Rare Asian cheetah cubs born in captivity in Iran

Asian cheetahs are critically endangered (Credit: N. Farid/ CC-BY-SA-2.0/ Creative Commons)

Birth of three rare Asiatic cheetah cubs in Iran underway greeted like a victory by ecologists worldwide. The May 1, 2022 announcement by Ali Salajegheh, head of Iran’s Department of Environment (DOE), marks the first time that theendangered cheetah subspecies bred in captivity.

The adorable male cubs were born at Touran wildlife sanctuary in Semnan province, east of Tehran. The newborns and their mother were immediately taken to the intensive care unit for surveillance. One cub died on May 4, 2022, but the other two are steadily gaining ballast since birth and seem healthy so far.

The three Asiatic cheetah cubs are the first to be born in captivity. (Iranian Department of Environment)

The mother cheetah, named Iran, was rescued from wildlife smugglers in December 2017 when she was eight months old. She was introduced to the cubs’ father – Firouz, a male Asiatic cheetah captured in a local national park – in 2021.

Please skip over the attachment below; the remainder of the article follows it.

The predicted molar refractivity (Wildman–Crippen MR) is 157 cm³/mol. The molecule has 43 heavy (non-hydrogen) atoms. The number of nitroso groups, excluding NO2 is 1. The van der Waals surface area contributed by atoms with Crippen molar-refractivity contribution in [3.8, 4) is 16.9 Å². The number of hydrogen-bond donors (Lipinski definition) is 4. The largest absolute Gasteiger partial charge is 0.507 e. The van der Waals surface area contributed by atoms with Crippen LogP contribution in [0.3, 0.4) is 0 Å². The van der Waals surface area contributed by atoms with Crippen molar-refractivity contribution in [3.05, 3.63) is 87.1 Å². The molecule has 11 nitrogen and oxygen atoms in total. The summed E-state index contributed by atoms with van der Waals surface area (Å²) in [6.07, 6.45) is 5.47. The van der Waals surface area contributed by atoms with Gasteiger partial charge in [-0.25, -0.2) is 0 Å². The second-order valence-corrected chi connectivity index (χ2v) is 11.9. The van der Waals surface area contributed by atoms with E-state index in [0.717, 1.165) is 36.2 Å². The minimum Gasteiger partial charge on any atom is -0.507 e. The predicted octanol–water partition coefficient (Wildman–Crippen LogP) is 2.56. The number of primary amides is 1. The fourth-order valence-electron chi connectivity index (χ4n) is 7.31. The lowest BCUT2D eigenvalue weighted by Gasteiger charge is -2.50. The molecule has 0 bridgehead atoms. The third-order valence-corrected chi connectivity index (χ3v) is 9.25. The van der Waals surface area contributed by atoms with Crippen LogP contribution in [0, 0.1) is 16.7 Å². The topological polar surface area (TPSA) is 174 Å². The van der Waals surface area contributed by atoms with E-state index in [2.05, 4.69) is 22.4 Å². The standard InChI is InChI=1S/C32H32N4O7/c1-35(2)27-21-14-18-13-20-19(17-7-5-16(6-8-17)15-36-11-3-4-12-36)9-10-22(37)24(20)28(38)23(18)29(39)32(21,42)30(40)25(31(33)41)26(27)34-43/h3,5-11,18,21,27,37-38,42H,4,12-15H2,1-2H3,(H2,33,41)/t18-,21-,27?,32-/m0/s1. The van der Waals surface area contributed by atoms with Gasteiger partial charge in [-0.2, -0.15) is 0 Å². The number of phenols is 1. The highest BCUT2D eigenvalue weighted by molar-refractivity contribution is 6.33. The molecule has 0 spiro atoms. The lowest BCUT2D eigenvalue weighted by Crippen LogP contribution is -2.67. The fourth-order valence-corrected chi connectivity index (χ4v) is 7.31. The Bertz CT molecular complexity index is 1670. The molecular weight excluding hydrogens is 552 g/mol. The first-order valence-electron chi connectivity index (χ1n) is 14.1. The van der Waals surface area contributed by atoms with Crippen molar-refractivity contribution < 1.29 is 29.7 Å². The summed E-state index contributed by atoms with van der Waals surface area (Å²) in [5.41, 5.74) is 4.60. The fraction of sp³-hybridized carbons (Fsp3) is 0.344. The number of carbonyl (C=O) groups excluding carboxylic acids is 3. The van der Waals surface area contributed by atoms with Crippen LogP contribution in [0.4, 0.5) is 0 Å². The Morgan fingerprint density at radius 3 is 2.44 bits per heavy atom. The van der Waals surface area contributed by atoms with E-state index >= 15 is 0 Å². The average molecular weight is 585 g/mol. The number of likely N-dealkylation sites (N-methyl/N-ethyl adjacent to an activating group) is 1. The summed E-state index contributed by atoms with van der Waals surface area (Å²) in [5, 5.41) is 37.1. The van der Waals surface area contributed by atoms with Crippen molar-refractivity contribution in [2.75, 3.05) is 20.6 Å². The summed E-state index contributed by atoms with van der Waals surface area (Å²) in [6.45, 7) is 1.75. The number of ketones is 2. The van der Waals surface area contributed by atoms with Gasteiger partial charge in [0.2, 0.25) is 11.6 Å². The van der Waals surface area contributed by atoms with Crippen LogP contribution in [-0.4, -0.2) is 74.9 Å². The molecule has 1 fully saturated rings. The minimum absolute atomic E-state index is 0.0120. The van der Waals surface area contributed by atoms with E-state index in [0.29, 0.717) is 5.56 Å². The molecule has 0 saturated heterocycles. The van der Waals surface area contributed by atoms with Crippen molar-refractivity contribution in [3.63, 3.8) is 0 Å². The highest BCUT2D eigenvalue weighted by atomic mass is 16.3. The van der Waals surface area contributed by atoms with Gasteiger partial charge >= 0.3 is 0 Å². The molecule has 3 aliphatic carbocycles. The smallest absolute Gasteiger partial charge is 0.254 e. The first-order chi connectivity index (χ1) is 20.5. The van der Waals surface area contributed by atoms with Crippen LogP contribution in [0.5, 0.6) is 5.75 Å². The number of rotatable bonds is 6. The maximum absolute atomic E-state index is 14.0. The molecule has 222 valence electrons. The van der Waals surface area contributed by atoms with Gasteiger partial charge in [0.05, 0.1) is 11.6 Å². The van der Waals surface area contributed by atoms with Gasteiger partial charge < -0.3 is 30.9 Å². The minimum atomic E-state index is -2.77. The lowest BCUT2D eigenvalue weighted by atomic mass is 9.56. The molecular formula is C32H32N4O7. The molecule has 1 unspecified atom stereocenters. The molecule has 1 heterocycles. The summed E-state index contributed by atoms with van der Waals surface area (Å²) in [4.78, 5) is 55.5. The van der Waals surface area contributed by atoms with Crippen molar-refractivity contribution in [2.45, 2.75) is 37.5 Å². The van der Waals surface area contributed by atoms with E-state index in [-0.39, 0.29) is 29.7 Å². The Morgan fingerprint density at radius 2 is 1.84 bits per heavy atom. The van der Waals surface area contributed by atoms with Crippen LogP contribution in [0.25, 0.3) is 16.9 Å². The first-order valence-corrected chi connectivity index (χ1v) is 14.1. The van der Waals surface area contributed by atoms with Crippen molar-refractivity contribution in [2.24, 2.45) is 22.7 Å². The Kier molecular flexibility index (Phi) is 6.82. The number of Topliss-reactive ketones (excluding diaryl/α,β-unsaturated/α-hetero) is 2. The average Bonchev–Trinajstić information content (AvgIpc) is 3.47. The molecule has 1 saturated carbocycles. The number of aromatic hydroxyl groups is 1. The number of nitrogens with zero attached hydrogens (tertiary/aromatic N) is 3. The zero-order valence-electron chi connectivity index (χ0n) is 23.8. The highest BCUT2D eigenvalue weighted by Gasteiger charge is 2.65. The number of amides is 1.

Asian cheetahs are thought to have divide of the African cheetah between 32,000 and 67,000 years ago. They are paler in color and have a thicker coat and thin legs. Animals feed on medium size herbivores, such as Indian gazelles, wild sheep and goats. Like their African cousins, Asian cheetahs can reach sprinting speeds of up to 128 kilometers per hour (80 mph) to catch their prey.

The animals once roamed freely across Central Asia, from the Middle East to Russia. However, their population was decimated due to poachingloss of habitat, and decreased prey. The Iranian Cheetah Society estimates that there are currently only 12 Asian cheetahs left in the wild. All are in Iran.

Resources:: CNN.com, doe.ir, zeiger.news

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